The Guardian: Incredible Edible: Yorkshire town’s food-growing scheme takes root worldwide. when two women began turning disused verges in the former mill town of Todmorden into free food plots, little did they realise they would inspire a global movement of growers. https://www.theguardian.com/world/2018/may/09/incredible-edible-yorkshire-towns-food-growing-scheme-takes-root-worldwide

i newspaper: Calderland – A “folk opera” that celebrates the response of the local community in Calder Valley to the devastating Boxing Day floods which hit the Yorkshire region in 2015 has won a prestigious classical music award. https://inews.co.uk/news/calderland


May 8, 2018

Cycling Weekly: As was a feature of the entire race, the huge crowds packed the sides of the road to watch the action unfold in a sort-out of the general classification, where Olympic champion Van Avermaet laid the groundwork for his eventual overall victory.


April 25, 2018

Yorkshire Party Deputy Leader Chris Whitwood applauds Doncaster Council’s plan to save what remains of the old girls’ grammar school building. Despite criticising the scheme’s design, Chris writes in The Yorkshire Post: “Nevertheless, it hopefully represents an important policy change from neglecting architectural heritage to a desire to revive it.”


April 3, 2018

On the 325th anniversary of John Harrison’s birth this article by Joe Sommerlad in the Independent newspaper tells how a self-taught Yorkshire clockmaker revolutionised naval navigation.


April 1, 2018

In a series called Jones the Planner, exploring architecture, urban design and planning issues, town planner/urban designer Adrian Jones and presenter  Chris Matthews, a local historian and graphic designer, look at Halifax,Hebden Bridge and Todmorden.


May 16, 2017

The Independent reported that Yorkshire was the best region in Britain for workplace happiness and satisfaction. London only managed to make it to number five for happiness and came bottom for work satisfaction, according to research commissioned by recruitment agency Robert Half. https://www.independent.co.uk/news/business/news/yorkshire-and-humber-best-uk-region-happy-work-jobs-study-london-unhappy-workers-a7738756.html



Yorkshire’s ruggedly beautiful country, its historic towns and its marvellous characters have drawn film makers for generations. Here are just some of the unforgettable films that have featured the county.

In various lists published by different media we’ve selected the movies that have featured in their first couple of slots with a round-up of some of the best of the rest.

The British Film Institute (BFI) describes Yorkshire in film as “ where the a region of contradictions: homely in some movies, altogether menacing in others; a place of ugliness and despair in certain picture, and of immense beauty in more; a region where individuals seeking escape might happily lose themselves, but which others find paradoxically stifling. Urban areas can by grey and claustrophobic, and not uncommonly in a state of disrepair. Out in the country, however, we see a different side of Yorkshire: spacious, verdant and with an untouched purity.”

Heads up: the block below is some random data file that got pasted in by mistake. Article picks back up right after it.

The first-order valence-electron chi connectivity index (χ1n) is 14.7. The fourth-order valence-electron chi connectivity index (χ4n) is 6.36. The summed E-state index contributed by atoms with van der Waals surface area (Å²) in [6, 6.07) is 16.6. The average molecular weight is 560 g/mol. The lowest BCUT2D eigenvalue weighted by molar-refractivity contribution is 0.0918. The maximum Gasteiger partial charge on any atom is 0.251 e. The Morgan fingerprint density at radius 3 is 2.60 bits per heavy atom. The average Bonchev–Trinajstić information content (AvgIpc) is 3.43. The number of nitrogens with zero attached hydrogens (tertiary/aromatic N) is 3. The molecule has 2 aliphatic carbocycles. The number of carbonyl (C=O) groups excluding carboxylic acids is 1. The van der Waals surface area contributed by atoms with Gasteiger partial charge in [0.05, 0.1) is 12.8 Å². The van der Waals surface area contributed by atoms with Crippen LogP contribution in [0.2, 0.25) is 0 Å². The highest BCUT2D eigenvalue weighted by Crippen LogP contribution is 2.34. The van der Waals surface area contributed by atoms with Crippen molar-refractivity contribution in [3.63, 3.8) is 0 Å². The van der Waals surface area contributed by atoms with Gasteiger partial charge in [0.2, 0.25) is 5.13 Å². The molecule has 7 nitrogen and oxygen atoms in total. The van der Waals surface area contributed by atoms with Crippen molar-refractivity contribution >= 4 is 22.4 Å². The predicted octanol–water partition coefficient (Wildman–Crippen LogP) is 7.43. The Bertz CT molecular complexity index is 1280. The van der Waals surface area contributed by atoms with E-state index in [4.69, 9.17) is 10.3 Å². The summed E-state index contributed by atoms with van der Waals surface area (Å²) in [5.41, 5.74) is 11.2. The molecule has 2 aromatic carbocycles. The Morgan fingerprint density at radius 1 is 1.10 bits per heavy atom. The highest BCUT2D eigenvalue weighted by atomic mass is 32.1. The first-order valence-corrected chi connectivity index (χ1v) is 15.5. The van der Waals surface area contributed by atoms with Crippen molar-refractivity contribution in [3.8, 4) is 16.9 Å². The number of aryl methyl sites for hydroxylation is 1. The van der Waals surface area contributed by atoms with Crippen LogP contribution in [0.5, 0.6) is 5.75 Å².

Among its highlights, the BFI chose The Night Has Eyes (1944) with “Huddersfield man James Mason as a Spanish civil war veteran living in seclusion on an impressionistically gloomy Yorkshire Moors in Leslie Arliss’s brief horror” and Bedelia (1946), which “characterises the Yorkshire countryside as a quaint territory virtually cut off from the rest of society”.


The Independent reported in 2015 on the set of Miss You Already “You might think that Drew Barrymore would be more at home in the Hollywood Hills than on the Yorkshire Moors. Yet here she is, standing on the famous Cow and Calf Rocks outside the market town of Ilkley, rain lashing down from the sort of apocalyptic sky that God’s own county does so well.”

It picked The Railway Children (1970) which with “Jenny Agutter famously waving her red bloomers was shot of the Keighley and Worth Valley Line, which still runs steam trains”. It followed with Rita, Sue and Bob Too (1987): “The bleakly hilarious tale of life in inner-city Bradford was written by local girl Andre Dunbar, whose life was as tragic as her work.”


Time Out says: “There’s more to Yorkshire on screen than barren moorland and sloping Victorian terraces – you can also find romance, politics and, occasionally, Armageddon.  It opted for Kes (1969): “Ken Loach delivered the first and still the greatest Yorkshire masterpiece with this heart-breaking tale of a boy and his kestrel. Brian Glover would go on to personify Yorkshireness in the eyes of the entire world.” It was followed by Brassed Off (1996) “thanks to a heartfelt script and some sparkling performances, the result is an air-punching example of Yorkshire pride”